An expanded edition of the album was released on 9 January 2001, with previously unreleased tracks and 'jams' included. The studio electric version of "Sleeping in the Ground" had previously been released on the four-disc boxed set for Clapton, Crossroads (released 1988, recorded 1963–1987, including several previously unreleased live or alternate studio recordings). The bonus disc of jams does not include bassist Grech, who had yet to join the band, but includes a guest percussionist, Guy Warner. Two live tracks from the 1969 Hyde Park concert not included here, "Sleeping in the Ground" and a cover of "Under My Thumb", are also available on Winwood's four-disc retrospective The Finer Things.


Professional ratings
Review scores
AllMusic4/5 stars[11]
Encyclopedia of Popular Music3/5 stars[11]
The Great Rock Discography7/10[11]
Louder4.5/5 stars[12]
MusicHound Rock3.5/5[11]
Music Story4/5 stars[13]
Q4/5 stars[14]
The Rolling Stone Album Guide3.5/5 stars[13]
The Village VoiceB[15]

Commercially, the album charted at number one in both the US[16] and the UK.[17]

Critically, Blind Faith was met with a mixed response. Reviewing in August 1969 for The Village Voice, Robert Christgau found none of the songs exceptional and said, "I'm almost sure that when I'm through writing this I'll put the album away and only play it for guests. Unless I want to hear Clapton — he is at his best here because he is kept in check by the excesses of Winwood, who is rapidly turning into the greatest wasted talent in music. There. I said it and I'm glad."[15] In Rolling Stone, Ed Leimbacher said of the quality, "not as much as I'd hoped, yet better than I'd expected." His colleagues at the magazine — Lester Bangs and John Morthland — were more impressed, especially Bangs in his appraisal of Clapton: "[With] Blind Faith, Clapton appears to have found his groove at last. Every solo is a model of economy, well- thought-out and well-executed with a good deal more subtlety and feeling than we have come to expect from Clapton."[18]

Retrospective appraisals have been positive. According to Stereo Review in 1988, "for 20 years this has been a cornerstone in any basic rock library."[19] AllMusic's Bruce Eder regarded the album as "one of the jewels of the Eric Clapton, Steve Winwood, and Ginger Baker catalogs".[11] In 2016, Blind Faith was ranked 14th on Rolling Stone's list of "The 40 Greatest One Album Wonders", which described "Can't Find My Way Home" and "Presence of the Lord" as "incredible".[20]

Track listing[edit]

Side one[21]
1."Had to Cry Today"Steve Winwood8:48
2."Can't Find My Way Home"Winwood3:16
3."Well All Right"Buddy Holly, Jerry Allison, Joe B. Mauldin, Norman Petty4:27
4."Presence of the Lord"Eric Clapton4:50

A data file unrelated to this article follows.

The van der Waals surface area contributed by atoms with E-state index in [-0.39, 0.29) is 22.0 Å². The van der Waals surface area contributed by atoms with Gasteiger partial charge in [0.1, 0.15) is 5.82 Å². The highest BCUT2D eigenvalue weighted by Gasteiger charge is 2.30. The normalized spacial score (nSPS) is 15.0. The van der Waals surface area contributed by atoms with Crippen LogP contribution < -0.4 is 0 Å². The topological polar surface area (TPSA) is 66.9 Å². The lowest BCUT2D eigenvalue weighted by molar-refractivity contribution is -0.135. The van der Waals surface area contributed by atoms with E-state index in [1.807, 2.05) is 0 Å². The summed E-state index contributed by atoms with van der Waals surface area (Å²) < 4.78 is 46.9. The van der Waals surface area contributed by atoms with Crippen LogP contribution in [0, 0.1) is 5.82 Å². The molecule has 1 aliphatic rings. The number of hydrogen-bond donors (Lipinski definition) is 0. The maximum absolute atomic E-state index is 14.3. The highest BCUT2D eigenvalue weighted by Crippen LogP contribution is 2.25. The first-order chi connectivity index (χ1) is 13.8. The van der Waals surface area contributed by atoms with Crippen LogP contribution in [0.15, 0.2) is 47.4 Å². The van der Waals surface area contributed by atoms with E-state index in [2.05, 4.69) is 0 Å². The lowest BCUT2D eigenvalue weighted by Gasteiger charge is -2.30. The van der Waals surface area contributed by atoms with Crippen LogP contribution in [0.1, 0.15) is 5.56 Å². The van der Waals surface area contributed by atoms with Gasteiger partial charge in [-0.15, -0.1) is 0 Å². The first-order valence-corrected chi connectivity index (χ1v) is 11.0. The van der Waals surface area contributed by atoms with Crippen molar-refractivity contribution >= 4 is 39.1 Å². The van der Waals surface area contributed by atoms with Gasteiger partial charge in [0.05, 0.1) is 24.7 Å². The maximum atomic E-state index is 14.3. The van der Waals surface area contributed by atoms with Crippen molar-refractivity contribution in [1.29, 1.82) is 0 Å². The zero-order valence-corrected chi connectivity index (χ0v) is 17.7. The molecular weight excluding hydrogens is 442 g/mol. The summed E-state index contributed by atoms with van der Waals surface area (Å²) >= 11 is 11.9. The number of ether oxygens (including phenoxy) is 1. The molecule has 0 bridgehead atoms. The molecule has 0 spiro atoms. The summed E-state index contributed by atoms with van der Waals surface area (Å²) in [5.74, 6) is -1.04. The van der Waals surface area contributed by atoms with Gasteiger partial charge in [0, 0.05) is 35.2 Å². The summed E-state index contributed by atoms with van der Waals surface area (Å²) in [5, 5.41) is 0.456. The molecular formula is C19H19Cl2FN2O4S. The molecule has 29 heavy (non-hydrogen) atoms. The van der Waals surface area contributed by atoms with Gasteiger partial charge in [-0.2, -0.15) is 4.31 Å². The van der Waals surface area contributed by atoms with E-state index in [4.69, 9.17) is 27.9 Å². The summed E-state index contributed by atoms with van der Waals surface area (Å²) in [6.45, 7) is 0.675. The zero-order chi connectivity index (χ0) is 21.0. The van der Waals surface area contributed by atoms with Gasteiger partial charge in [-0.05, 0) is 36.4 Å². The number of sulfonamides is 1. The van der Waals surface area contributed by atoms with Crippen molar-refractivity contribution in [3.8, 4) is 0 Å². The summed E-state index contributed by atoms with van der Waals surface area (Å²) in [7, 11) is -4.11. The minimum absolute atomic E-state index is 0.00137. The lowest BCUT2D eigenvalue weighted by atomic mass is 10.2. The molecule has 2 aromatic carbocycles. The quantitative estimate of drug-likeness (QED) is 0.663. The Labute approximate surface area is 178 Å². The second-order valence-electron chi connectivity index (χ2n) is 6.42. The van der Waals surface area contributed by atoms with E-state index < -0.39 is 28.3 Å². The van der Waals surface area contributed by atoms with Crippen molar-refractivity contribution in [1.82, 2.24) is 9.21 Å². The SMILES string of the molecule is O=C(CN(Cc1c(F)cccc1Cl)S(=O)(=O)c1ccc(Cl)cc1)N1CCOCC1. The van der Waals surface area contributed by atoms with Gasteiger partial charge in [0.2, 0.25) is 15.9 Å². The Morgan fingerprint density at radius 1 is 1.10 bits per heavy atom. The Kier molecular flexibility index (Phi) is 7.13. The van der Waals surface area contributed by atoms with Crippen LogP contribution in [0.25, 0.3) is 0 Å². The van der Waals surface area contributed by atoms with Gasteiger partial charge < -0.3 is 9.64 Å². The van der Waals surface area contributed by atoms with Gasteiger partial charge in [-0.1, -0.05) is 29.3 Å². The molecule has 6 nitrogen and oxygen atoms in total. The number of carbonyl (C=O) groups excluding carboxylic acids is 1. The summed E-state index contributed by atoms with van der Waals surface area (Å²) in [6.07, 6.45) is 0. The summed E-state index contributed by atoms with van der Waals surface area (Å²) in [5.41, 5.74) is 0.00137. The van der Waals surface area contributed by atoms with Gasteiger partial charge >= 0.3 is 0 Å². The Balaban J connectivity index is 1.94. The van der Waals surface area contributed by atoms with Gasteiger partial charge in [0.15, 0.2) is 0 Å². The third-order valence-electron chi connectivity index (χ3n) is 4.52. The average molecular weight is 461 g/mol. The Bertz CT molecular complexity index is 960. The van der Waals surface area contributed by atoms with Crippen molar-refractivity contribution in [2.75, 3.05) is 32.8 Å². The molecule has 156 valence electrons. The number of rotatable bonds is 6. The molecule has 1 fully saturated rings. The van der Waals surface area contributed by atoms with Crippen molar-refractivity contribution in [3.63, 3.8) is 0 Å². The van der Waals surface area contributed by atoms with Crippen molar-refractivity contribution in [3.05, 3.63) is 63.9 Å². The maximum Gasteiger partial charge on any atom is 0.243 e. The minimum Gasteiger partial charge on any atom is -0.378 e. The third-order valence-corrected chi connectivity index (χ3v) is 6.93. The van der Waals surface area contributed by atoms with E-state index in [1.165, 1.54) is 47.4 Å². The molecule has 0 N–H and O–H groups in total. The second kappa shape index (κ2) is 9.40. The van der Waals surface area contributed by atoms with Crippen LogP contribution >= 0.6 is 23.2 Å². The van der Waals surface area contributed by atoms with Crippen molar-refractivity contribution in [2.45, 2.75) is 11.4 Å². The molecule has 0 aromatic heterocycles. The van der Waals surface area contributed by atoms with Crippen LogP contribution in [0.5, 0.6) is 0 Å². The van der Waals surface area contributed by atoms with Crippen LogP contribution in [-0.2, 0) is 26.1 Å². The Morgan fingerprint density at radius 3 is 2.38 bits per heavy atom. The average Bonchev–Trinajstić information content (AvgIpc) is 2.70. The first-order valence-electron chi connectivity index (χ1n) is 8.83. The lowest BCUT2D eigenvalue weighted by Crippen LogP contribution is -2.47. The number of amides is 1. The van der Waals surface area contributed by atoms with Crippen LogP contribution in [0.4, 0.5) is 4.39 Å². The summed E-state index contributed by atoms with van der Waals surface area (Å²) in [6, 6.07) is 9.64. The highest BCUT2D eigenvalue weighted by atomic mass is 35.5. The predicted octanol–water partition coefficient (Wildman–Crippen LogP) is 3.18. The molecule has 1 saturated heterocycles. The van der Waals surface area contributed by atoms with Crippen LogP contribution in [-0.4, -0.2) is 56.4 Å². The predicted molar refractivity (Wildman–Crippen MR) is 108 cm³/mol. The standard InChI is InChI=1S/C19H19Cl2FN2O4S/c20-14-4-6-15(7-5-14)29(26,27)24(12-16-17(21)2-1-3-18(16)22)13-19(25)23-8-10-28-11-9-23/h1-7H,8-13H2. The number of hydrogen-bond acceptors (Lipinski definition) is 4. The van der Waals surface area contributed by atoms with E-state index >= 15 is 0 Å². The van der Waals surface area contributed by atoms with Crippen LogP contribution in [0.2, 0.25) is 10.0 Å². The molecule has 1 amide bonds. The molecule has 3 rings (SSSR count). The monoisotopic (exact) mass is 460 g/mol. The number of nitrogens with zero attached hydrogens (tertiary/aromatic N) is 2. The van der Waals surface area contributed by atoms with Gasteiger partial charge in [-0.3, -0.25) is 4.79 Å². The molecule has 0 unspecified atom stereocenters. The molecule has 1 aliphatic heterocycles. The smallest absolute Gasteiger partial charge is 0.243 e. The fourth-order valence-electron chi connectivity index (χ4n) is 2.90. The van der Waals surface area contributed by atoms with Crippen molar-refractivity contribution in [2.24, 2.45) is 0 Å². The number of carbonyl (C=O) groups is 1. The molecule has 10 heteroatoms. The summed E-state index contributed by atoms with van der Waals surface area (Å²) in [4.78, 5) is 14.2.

Side two[21]
5."Sea of Joy"Winwood5:22
6."Do What You Like"Ginger Baker15:18

Deluxe edition

2001 bonus tracks
7."Sleeping in the Ground"Sam Myers2:49
8."Can't Find My Way Home" (Electric version)Winwood5:40
9."Acoustic Jam"Winwood, Clapton, Baker, Ric Grech15:50
10."Time Winds"Winwood3:15
11."Sleeping in the Ground" (Slow blues version)Myers4:44
2001 bonus disc
1."Jam No. 1: Very Long & Good Jam"Winwood, Clapton, Baker14:01
2."Jam No. 2: Slow Jam No. 1"Winwood, Clapton, Baker15:06
3."Jam No. 3: Change of Address Jam"Winwood, Clapton, Baker12:06
4."Jam No. 4: Slow Jam No. 2"Winwood, Clapton, Baker16:06


  • Steve Winwood – keyboards, vocals, guitars; bass guitar on "Presence of the Lord", autoharp on "Sea of Joy", bass pedals on "Jam No. 1–4"
  • Eric Clapton – guitars; vocals on "Well All Right" and "Do What You Like"
  • Ric Grech – bass guitar, violin on "Sea of Joy"; vocals on "Do What You Like"
  • Ginger Baker – drums, percussion; vocals on "Do What You Like"


  • Guy Warner – percussion on "Jam No. 1–4"

Production personnel[edit]



Region Certification Certified units/sales
Australia (ARIA)[39] 3× Platinum 150,000^
Spain (PROMUSICAE)[32] Gold 50,000^
United Kingdom (BPI)[40] Gold 100,000^
United States (RIAA)[41] Platinum 1,000,000^
Worldwide (IFPI) 8,000,000[42]

^ Shipments figures based on certification alone.

See also[edit]


  1. ^ "The Top 30 British Blues Rock Albums Of All Time". Classic Rock. Future plc. 23 March 2007. Retrieved 1 September 2018.
  2. ^ a b Black, Johnny (June 1996). "Born Under A Bad Sign". Mojo. pp. 47–52.
  3. ^ Welch, Chris (2016). Clapton – Updated Edition: The Ultimate Illustrated History. Voyageur Press. pp. 132–141. ISBN 978-0-760-35019-5.
  4. ^ a b c Thorgerson, Storm; Powell, Aubrey (1999). 100 Best Album Covers: The Stories Behind the Sleeves. Dorling Kindersley. p. 29. ISBN 0-7513-0706-8.